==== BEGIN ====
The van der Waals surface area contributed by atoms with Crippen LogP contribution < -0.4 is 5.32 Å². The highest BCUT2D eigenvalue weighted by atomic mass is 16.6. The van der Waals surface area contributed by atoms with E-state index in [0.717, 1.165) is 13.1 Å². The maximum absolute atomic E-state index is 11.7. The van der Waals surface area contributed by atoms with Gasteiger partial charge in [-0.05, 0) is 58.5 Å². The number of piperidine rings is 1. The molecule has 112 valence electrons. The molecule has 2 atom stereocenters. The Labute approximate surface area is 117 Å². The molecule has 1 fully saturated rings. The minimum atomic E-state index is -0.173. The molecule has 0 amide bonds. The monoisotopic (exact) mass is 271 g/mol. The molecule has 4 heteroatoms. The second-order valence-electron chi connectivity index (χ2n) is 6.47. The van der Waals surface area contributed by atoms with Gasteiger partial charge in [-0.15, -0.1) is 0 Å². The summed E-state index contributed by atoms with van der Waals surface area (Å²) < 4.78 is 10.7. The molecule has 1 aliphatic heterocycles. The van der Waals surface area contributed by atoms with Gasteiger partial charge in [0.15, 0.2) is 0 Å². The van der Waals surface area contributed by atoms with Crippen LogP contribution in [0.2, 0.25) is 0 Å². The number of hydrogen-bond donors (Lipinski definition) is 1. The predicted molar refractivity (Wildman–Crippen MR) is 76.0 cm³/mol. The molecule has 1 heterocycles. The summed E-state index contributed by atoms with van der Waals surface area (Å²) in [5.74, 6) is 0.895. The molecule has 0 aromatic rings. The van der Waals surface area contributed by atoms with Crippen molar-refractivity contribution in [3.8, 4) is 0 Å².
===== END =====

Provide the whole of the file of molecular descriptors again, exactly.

The van der Waals surface area contributed by atoms with Crippen LogP contribution < -0.4 is 5.32 Å². The highest BCUT2D eigenvalue weighted by atomic mass is 16.6. The van der Waals surface area contributed by atoms with E-state index in [0.717, 1.165) is 13.1 Å². The maximum absolute atomic E-state index is 11.7. The van der Waals surface area contributed by atoms with Gasteiger partial charge in [-0.05, 0) is 58.5 Å². The number of piperidine rings is 1. The molecule has 112 valence electrons. The molecule has 2 atom stereocenters. The Labute approximate surface area is 117 Å². The molecule has 1 fully saturated rings. The minimum atomic E-state index is -0.173. The molecule has 0 amide bonds. The monoisotopic (exact) mass is 271 g/mol. The molecule has 4 heteroatoms. The second-order valence-electron chi connectivity index (χ2n) is 6.47. The van der Waals surface area contributed by atoms with Gasteiger partial charge in [-0.15, -0.1) is 0 Å². The summed E-state index contributed by atoms with van der Waals surface area (Å²) < 4.78 is 10.7. The molecule has 1 aliphatic heterocycles. The van der Waals surface area contributed by atoms with Gasteiger partial charge in [0.15, 0.2) is 0 Å². The van der Waals surface area contributed by atoms with Crippen LogP contribution in [0.2, 0.25) is 0 Å². The number of hydrogen-bond donors (Lipinski definition) is 1. The predicted molar refractivity (Wildman–Crippen MR) is 76.0 cm³/mol. The molecule has 1 heterocycles. The summed E-state index contributed by atoms with van der Waals surface area (Å²) in [5.74, 6) is 0.895. The molecule has 0 aromatic rings. The van der Waals surface area contributed by atoms with Crippen molar-refractivity contribution in [3.8, 4) is 0 Å².